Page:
Friday, January 23, 2009

calling java from arc

Rainbow adds six builtin functions for calling java code from arc. Theoretically this is all you need to interact with any java library from arc code.

java-new (classname . args)

Create and return a new instance of classname, passing args to the constructor

java-class (classname)

Return a java-object wrapping the class identified by classname

java-invoke (obj method . args)

Invoke method on obj with args. 'defcall binds this function to java-object so that you should only rarely need to call this explicitly. Return the value of the method if there
is any, wrapping into arc types where possible.

java-static-invoke (classname method . args)

Invoke static method on classname with args.

java-static-field (classname fieldname)

Return the value of the specified static field

java-implement (interfacename strictly methods)

Returns a java-object which implements the java interface identified by interfacename, the implementation being provided by the arc code given in methods, where methods is a hash mapping method-name to corresponding implementation. The strictly parameter determines whether an error should be raised if methods does not include all of the methods defined on the interface. java-implement is necessary for implementing, for example, mouse and keyboards handlers for a desktop application, or servlets and filters for a web application.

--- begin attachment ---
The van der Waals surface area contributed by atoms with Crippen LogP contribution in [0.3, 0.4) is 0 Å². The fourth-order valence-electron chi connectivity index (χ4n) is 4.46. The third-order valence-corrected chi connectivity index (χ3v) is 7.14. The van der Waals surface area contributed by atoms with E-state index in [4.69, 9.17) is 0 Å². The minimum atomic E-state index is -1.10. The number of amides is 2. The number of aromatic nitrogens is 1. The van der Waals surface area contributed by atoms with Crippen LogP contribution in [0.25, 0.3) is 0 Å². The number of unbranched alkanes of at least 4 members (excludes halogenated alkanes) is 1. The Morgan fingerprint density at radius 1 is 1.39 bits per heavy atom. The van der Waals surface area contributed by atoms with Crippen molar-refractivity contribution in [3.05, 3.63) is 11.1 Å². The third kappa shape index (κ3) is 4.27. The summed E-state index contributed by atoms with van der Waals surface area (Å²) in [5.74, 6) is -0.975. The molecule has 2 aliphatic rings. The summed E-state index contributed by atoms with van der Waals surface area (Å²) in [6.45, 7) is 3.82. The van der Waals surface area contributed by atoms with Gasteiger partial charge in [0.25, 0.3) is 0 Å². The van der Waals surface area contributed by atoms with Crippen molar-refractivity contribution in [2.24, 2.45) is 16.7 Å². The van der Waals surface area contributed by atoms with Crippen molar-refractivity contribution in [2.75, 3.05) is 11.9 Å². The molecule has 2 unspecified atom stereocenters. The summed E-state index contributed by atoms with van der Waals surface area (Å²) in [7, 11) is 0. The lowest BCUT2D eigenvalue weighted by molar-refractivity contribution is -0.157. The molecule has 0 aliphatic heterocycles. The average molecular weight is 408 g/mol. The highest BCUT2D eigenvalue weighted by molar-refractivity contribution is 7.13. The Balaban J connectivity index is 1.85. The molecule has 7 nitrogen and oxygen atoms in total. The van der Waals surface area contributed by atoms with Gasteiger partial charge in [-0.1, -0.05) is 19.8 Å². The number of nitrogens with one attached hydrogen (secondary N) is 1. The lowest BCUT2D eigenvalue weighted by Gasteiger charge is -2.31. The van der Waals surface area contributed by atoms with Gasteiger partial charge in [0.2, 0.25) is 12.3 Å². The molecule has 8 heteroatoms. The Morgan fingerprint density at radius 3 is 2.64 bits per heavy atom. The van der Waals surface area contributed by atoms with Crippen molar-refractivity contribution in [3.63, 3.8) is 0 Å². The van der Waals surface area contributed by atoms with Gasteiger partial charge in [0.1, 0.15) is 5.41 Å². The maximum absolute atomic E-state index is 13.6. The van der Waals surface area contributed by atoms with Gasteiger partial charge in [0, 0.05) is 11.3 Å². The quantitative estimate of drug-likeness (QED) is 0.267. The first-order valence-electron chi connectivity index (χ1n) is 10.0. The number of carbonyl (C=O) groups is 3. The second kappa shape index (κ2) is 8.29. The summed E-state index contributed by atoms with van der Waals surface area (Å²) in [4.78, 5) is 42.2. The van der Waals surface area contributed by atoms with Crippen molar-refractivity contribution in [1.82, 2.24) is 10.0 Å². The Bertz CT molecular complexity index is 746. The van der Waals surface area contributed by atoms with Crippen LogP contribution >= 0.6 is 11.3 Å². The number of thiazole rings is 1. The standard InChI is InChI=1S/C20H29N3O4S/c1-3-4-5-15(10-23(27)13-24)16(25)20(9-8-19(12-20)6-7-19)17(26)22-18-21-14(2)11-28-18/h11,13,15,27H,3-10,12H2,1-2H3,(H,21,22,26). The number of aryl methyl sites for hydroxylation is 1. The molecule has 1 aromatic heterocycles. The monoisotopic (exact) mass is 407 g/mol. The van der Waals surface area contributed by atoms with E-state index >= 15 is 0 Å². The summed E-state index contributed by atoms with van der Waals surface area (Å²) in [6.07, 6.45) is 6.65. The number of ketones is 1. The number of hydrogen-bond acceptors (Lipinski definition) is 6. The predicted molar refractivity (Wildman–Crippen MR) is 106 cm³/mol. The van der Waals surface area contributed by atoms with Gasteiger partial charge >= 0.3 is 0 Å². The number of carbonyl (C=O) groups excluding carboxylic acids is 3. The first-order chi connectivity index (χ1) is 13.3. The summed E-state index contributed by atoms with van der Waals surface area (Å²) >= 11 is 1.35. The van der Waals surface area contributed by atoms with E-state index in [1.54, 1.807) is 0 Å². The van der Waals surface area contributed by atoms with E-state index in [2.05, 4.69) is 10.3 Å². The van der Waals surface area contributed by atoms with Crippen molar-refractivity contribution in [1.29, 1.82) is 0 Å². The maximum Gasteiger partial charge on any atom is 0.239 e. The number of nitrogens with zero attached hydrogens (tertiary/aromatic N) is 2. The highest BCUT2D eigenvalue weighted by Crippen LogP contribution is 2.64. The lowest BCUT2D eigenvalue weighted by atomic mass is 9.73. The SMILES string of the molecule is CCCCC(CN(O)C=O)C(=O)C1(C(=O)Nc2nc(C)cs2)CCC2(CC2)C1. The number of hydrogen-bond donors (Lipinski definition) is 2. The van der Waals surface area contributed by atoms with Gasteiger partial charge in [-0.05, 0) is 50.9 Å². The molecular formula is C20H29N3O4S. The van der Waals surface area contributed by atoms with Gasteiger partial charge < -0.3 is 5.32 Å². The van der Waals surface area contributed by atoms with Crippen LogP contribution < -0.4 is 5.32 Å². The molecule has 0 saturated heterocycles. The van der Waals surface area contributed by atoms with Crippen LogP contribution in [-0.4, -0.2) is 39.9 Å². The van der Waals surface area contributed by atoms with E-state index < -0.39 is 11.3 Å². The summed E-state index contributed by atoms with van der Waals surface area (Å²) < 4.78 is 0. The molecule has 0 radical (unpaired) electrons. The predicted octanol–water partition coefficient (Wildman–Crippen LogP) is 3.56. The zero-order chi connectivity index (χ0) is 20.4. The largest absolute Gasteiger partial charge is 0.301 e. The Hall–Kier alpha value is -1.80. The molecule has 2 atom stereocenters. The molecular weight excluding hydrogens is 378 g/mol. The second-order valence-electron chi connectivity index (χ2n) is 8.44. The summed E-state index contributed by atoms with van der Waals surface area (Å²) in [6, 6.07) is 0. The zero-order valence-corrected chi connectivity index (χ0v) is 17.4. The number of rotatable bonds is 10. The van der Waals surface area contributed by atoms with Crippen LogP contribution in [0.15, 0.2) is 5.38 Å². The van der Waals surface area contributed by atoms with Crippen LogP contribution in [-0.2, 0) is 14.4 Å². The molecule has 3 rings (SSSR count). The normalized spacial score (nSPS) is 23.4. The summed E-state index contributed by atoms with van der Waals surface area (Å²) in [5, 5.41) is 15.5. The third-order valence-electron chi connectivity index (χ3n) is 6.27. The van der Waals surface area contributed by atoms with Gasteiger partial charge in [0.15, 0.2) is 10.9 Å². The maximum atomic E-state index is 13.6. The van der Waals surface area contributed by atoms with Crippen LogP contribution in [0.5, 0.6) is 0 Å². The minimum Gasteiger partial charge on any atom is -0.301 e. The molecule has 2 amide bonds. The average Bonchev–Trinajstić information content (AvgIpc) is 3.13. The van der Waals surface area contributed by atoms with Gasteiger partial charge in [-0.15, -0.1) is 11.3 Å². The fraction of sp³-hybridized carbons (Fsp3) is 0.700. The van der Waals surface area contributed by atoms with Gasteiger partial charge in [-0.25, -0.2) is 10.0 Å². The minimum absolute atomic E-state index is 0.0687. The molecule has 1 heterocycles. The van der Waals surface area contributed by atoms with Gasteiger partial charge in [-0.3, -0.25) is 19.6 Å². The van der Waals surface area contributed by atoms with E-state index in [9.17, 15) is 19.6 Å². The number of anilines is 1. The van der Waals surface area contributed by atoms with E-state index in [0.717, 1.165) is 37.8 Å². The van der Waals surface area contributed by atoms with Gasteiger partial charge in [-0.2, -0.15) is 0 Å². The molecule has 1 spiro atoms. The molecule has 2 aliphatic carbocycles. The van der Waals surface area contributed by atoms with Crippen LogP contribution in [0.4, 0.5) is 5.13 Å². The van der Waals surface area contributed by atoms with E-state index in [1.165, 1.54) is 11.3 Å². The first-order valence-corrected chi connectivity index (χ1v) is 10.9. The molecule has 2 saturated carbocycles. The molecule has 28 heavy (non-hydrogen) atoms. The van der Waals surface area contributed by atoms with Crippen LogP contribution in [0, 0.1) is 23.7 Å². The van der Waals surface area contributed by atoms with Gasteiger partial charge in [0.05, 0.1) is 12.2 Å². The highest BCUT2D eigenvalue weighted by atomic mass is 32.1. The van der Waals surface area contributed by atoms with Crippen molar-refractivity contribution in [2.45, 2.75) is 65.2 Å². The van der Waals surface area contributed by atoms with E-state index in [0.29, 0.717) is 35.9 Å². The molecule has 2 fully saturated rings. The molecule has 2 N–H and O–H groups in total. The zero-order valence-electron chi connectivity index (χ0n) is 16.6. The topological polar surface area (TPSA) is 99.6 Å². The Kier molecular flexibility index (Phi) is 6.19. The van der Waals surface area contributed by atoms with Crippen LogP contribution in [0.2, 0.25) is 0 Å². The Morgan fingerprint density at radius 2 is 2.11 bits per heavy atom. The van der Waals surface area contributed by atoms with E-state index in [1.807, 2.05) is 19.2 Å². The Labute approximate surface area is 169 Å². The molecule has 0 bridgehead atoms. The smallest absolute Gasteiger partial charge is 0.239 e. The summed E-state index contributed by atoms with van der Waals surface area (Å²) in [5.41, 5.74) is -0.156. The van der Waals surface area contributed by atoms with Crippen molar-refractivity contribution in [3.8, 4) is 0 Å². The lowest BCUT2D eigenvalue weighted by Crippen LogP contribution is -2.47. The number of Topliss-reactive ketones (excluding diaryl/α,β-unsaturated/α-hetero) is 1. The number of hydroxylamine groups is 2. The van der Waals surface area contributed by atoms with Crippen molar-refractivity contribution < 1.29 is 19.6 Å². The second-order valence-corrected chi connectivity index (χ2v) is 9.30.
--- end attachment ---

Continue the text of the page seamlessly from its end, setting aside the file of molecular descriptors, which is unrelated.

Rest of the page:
Following in the arc tradition of using arc-code wrappers for builtin functions (eg 'w/stdout for 'call-w/stdout, 'atomic for 'atomic-invoke, 'thread for 'new-thread), rainbow provides some wrappers to make java interaction a little less ugly and possibly a little more arcish. The 'implement macro removes some boilerplate around 'java-implement, so you can create an implementation of, for example, an iterator (where xs is a list) thus:

(def to-iterator (xs)
(implement "java.util.Iterator"
hasNext (fn () xs)
next (fn () (pop xs))))

The 'bean function instantiates and configures a java object via its setter methods. Here is an example of creating a JFrame object, specifying its bounds and title:

(def frame (left top width height title)
(bean "javax.swing.JFrame"
'bounds (list left top width height)
'title title
'contentPane (box 'vertical)))

Behind the scenes, bean is going to call setBounds, setTitle, and setContentPane on a newly-instantiated JFrame object, finally returning the JFrame.

There are lots more goodies defined in rainbow's swing.arc, but that's a topic for another day.